The honours system offers public recognition to people in all walks of life and all sections of society who have given exceptional service and made a difference in their community or in the country. There are several different types of award, each one recognising a different type of contribution.
The British honours system is one of the oldest in the world. It has evolved over 650 years and today recognises merit, gallantry and service. Honours lists are published twice each year, at New Year and in mid-June on the date of The Queen’s official birthday.
Anyone can receive an award if they reach the required standard of merit or service and honours lists contain a wide variety of people from different backgrounds. Anyone can nominate someone for an award but it is important to note that longevity in a position is not sufficient in itself and that honours are not usually awarded after someone has retired.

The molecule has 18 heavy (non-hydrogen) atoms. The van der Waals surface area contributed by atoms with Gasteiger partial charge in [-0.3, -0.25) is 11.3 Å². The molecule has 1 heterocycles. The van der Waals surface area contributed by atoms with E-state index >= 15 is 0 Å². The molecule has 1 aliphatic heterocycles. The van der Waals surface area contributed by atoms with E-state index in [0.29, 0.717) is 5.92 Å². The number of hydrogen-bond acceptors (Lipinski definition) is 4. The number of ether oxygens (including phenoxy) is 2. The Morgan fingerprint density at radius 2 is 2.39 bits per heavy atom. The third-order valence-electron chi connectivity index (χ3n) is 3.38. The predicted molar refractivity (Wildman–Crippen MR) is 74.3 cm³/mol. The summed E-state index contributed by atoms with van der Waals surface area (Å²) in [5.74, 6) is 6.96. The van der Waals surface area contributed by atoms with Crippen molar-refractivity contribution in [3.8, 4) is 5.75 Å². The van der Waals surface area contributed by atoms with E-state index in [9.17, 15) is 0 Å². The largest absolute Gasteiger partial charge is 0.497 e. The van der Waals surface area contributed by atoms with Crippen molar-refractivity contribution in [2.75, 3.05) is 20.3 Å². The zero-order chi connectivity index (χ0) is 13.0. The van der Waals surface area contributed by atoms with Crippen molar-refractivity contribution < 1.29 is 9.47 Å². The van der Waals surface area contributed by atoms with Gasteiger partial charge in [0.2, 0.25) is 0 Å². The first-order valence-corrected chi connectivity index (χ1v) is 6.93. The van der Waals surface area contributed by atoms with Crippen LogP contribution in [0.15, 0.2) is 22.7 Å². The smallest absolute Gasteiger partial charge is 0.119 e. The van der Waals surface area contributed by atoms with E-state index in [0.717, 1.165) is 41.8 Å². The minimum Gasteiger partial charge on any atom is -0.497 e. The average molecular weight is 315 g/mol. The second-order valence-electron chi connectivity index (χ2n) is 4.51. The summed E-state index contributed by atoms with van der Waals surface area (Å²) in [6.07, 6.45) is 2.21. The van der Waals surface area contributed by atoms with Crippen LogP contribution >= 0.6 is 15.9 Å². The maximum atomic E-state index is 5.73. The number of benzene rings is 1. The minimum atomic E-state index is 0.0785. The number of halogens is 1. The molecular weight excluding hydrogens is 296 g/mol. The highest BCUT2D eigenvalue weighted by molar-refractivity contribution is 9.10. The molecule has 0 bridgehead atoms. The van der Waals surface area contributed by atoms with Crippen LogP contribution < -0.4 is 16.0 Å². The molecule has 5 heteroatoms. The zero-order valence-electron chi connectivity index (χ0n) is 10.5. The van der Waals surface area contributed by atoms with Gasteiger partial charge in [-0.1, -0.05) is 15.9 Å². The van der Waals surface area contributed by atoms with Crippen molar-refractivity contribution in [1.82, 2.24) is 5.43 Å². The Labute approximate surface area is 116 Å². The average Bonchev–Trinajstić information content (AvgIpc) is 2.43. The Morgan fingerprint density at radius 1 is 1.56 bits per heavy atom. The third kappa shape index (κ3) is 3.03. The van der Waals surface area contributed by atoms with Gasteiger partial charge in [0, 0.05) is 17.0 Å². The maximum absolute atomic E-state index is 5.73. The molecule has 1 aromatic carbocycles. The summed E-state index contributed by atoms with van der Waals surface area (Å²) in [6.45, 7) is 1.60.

Access to the required form and further information can be obtained by clicking here.
To support a nomination, it is essential to source and submit several strong letters of recommendation, from people who know at first hand about the work that has been done by the individual being nominated.
It is important to recognise that a nomination can take around 18 months to go through the vetting process, from the point it is submitted to the Cabinet Office. The fact of nomination should be kept strictly confidential as sadly relatively few people can be honoured and it is best to avoid disappointment. If a nomination proves unsuccessful. it is sometimes possible for the Lord-Lieutenant to arrange some other form of recognition, as a ‘thank you’ for exceptional service.